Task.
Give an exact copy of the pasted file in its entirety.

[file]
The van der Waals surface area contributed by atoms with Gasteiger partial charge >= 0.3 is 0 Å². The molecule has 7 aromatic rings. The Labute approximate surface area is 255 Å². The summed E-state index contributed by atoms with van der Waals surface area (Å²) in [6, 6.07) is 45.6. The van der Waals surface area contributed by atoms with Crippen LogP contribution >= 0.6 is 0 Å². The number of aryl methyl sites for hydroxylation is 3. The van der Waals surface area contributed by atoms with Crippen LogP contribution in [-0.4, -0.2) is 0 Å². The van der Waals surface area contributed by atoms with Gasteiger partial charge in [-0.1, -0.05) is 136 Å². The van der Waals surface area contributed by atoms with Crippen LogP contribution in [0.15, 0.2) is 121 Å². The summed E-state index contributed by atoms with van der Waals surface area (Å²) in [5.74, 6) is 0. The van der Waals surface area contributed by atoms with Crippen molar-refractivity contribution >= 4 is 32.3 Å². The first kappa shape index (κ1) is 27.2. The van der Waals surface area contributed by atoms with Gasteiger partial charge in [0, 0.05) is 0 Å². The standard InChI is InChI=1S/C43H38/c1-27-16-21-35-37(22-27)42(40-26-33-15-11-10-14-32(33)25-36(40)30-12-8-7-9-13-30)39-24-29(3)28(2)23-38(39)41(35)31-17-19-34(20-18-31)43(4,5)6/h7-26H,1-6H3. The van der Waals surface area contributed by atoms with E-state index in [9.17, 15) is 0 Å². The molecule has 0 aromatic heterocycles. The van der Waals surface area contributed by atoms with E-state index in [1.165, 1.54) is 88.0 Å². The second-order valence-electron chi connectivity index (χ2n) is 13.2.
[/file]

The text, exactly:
The van der Waals surface area contributed by atoms with Gasteiger partial charge >= 0.3 is 0 Å². The molecule has 7 aromatic rings. The Labute approximate surface area is 255 Å². The summed E-state index contributed by atoms with van der Waals surface area (Å²) in [6, 6.07) is 45.6. The van der Waals surface area contributed by atoms with Crippen LogP contribution >= 0.6 is 0 Å². The number of aryl methyl sites for hydroxylation is 3. The van der Waals surface area contributed by atoms with Crippen LogP contribution in [-0.4, -0.2) is 0 Å². The van der Waals surface area contributed by atoms with Gasteiger partial charge in [-0.1, -0.05) is 136 Å². The van der Waals surface area contributed by atoms with Crippen LogP contribution in [0.15, 0.2) is 121 Å². The summed E-state index contributed by atoms with van der Waals surface area (Å²) in [5.74, 6) is 0. The van der Waals surface area contributed by atoms with Crippen molar-refractivity contribution >= 4 is 32.3 Å². The first kappa shape index (κ1) is 27.2. The van der Waals surface area contributed by atoms with Gasteiger partial charge in [0, 0.05) is 0 Å². The standard InChI is InChI=1S/C43H38/c1-27-16-21-35-37(22-27)42(40-26-33-15-11-10-14-32(33)25-36(40)30-12-8-7-9-13-30)39-24-29(3)28(2)23-38(39)41(35)31-17-19-34(20-18-31)43(4,5)6/h7-26H,1-6H3. The van der Waals surface area contributed by atoms with E-state index in [9.17, 15) is 0 Å². The molecule has 0 aromatic heterocycles. The van der Waals surface area contributed by atoms with E-state index in [1.165, 1.54) is 88.0 Å². The second-order valence-electron chi connectivity index (χ2n) is 13.2.